A beautiful day in the neighborhood

I was expecting to suffer serious jetlag – but arriving at night after 24 hours of travelling beat me up. I melted into my bed and woke around 9 am. After mulling around, I made it out to the hotel’s courtyard for breakfast where I ordered a Beijing style Full English – complete with fried egg, biscuit, mushrooms, tomato, and bacon. Kicking the day off with a fried egg seemed to be an impossible thing to top – but the food only got better.

Joel, the owner of the hotel, wrote out directions to a lunch place and included the list of dishes to order. We feasted on over 7 Chinese dishes of spicy pork, sausage, tripe and cold beef in peanut sauce, bitter mellon, eggplant, scrambled egg with shrimp, and noodles. There was enough food for five people, and we barely made a dent in it. Normally, I’d feel bad, but it only set us back 135 yuan – roughly $21.

C is the only smart one who had her camera in her carry on luggage (and our suitcases are stored at the airport), so she has been our resident photographer. She snapped this great photo of the bitter mellon dish. Pretty, albeit my least favorite.

The entire day wasn’t spent eating – quite a bit of exploring and wandering and people watching was done. The hotel is near the Drum and Bell Tower and we decided around noon to wander towards it for a tour. As we approached the site, lots of police were bustling us in a different direction. There was a big fuss and we weren’t sure why so we crawled through alley ways and around hutongs to reach the other side of the Towers, hoping to find another entrance.

At that point there was Chinese military and police everywhere – and more noticeably: tall white men in suits. C and I were confused as to what was going on, and when we looked away D went up and talked to one of the white men. Before long we were chatting up Tom, a white house staffer (secret service – guessing by the ear piece).  Turns out VP Biden would be dining around the corner and they were securing the area. Tom was hoping to get us a handshake or hello – but we didn’t have the correct lapel pins to identify us as safe so the Chinese police shoved us into the noodle place next door as Biden’s motorcade arrived. Black suburbans barreled down the narrow hutong streets at high speeds – but we never got a glimpse of Biden. y.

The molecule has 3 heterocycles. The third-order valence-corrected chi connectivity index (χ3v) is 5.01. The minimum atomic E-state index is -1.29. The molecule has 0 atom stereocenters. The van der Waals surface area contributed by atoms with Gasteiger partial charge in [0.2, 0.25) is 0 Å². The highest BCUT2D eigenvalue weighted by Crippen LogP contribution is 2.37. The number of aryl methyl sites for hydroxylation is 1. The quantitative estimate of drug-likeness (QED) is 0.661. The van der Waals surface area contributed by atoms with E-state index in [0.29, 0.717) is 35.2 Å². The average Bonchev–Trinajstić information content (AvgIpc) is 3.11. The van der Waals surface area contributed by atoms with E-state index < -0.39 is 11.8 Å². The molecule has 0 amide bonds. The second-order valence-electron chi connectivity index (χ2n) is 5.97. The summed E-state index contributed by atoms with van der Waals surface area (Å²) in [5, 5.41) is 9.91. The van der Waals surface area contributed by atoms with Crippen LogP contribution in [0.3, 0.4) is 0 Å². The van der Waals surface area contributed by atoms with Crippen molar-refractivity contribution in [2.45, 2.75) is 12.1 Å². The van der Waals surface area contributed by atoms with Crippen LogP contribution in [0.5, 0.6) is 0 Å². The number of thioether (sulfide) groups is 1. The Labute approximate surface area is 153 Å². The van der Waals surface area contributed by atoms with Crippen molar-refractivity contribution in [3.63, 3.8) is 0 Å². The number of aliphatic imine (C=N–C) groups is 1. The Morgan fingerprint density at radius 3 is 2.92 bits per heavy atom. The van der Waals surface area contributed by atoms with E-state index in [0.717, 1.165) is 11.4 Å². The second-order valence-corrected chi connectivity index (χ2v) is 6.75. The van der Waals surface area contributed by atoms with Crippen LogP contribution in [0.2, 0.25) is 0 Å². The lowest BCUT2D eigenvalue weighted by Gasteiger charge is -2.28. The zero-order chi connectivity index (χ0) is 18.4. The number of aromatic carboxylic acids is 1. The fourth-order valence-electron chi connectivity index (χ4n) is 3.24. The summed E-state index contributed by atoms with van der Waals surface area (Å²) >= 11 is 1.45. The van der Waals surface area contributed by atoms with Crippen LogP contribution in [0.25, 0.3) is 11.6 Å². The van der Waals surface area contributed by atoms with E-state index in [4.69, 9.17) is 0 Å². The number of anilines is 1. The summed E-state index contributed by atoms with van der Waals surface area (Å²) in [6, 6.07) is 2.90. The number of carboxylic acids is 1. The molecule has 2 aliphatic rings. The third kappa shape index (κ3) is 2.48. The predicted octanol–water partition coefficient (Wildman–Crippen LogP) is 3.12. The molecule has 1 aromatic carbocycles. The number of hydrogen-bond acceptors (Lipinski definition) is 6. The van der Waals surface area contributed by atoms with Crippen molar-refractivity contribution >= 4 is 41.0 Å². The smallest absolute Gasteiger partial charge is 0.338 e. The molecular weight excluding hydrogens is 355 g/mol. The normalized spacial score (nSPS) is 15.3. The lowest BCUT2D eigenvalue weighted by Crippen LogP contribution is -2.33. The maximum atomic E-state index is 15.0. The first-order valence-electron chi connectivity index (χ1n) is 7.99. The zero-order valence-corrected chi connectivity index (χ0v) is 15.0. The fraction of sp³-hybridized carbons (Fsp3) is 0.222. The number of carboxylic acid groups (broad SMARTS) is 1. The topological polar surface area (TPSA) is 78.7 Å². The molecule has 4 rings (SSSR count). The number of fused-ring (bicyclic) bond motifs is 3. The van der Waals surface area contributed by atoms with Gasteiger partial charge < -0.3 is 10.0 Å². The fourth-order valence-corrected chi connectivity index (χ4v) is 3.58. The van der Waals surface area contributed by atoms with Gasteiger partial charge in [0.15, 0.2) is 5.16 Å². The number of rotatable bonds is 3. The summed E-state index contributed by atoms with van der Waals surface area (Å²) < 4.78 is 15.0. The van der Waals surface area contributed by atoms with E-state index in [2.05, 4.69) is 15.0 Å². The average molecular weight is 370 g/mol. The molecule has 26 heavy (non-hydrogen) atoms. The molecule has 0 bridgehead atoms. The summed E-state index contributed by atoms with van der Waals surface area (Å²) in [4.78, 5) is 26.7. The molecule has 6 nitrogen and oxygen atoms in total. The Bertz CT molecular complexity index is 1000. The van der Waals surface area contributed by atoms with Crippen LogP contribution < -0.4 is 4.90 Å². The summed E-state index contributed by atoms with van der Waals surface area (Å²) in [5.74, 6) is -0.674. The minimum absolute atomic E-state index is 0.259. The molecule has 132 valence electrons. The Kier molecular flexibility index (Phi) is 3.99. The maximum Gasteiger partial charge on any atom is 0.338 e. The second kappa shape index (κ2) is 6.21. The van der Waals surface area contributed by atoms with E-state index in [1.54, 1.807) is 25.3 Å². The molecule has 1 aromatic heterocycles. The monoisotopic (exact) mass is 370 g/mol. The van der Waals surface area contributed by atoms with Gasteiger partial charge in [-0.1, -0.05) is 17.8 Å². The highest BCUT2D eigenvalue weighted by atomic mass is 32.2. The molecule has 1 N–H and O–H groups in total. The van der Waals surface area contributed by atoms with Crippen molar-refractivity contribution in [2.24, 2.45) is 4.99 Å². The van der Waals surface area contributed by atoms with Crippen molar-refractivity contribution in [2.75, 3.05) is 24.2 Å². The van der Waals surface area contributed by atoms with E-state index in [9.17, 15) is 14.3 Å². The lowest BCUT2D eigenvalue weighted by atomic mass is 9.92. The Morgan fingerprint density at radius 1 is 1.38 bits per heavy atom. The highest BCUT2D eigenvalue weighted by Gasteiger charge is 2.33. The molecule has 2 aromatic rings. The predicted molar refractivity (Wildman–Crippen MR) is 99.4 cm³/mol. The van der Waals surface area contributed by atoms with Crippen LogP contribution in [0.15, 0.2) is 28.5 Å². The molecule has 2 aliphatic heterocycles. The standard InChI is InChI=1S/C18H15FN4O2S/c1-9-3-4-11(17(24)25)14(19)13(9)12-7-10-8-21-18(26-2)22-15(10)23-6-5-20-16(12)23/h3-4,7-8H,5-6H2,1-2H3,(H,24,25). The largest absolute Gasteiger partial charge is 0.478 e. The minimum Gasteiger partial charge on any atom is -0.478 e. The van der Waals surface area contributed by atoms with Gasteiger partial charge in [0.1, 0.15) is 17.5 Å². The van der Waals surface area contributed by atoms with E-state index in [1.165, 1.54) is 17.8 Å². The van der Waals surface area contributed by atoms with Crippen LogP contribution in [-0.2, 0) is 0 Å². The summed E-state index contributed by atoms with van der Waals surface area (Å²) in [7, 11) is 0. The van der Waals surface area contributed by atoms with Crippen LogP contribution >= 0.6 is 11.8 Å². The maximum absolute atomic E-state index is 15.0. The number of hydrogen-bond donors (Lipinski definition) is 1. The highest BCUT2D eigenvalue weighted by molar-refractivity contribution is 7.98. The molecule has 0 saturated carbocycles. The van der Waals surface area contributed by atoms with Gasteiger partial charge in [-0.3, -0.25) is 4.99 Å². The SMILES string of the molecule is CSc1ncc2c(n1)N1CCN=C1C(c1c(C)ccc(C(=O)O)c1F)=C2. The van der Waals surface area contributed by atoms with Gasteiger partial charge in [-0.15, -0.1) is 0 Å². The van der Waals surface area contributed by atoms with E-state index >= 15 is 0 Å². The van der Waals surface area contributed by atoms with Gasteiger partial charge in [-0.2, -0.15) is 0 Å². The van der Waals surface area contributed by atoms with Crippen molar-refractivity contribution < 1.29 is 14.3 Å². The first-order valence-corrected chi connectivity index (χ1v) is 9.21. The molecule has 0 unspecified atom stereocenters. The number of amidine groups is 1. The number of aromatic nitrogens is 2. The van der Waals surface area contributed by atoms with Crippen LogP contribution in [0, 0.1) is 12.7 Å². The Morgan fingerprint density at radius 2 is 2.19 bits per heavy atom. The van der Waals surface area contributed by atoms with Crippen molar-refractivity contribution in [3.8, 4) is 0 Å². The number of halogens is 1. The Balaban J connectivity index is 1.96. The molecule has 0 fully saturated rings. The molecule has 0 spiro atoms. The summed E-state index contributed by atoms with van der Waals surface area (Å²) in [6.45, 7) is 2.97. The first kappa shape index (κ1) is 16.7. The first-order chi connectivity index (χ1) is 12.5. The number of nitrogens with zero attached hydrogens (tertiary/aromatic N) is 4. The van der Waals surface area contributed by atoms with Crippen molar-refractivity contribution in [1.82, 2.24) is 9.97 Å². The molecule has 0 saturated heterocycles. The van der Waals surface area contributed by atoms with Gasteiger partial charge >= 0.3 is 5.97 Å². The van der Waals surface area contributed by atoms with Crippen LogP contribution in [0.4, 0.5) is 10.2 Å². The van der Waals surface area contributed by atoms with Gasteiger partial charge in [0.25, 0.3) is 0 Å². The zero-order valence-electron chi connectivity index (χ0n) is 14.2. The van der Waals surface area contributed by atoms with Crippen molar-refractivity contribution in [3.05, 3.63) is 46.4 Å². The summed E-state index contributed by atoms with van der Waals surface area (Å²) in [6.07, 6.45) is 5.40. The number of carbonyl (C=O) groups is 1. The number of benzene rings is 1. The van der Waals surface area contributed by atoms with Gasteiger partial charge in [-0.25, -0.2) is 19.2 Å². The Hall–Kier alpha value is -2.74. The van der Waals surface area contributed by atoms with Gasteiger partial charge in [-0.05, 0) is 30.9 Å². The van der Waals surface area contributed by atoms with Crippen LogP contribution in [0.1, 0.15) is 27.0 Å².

The rest of the day was uneventful, in the most relaxing and perfect way. In the evening we found a whisky bar near our hotel and grabbed a drink. Exhausted, we wandered back to the hotel for snooze. I feel like a part of the neighborhood – I can’t wait to see what the hutong is buzzing about today.

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Good Morning, China

The plane from Seattle to Beijing was disorienting. I slept in bits and pieces and the 12 hour trip slowly added up. Delta Flight 129 touched down in Peking Airport about 30 minutes early and the first stop was Customs. I had expectations of my things getting riffled through and inspected but it was as easy as showing my passport and walking past a few stern faced men and women.

Making it through customs, converting currency, stowing luggage and getting a taxi took an hour – which was twice as fast as I would have expected, and much easier than it would have been to do in LaGuardia or LAX – despite the language barrier.

The cab ride was interesting. Random selection left us with the fastest cab driver in Beijing – who dipped/dodged/ducked his way between other slow moving taxis, and barreled straight into oncoming traffic to get us to our destination. The cab driver spoke no English but delivered us to the correct location – a seeming miracle. He used gestures to get us out of his cab and point us in the direction of our hotel, a quick walk down an alley. The ride, with a generous tip was $16 US for the 30 minute trek.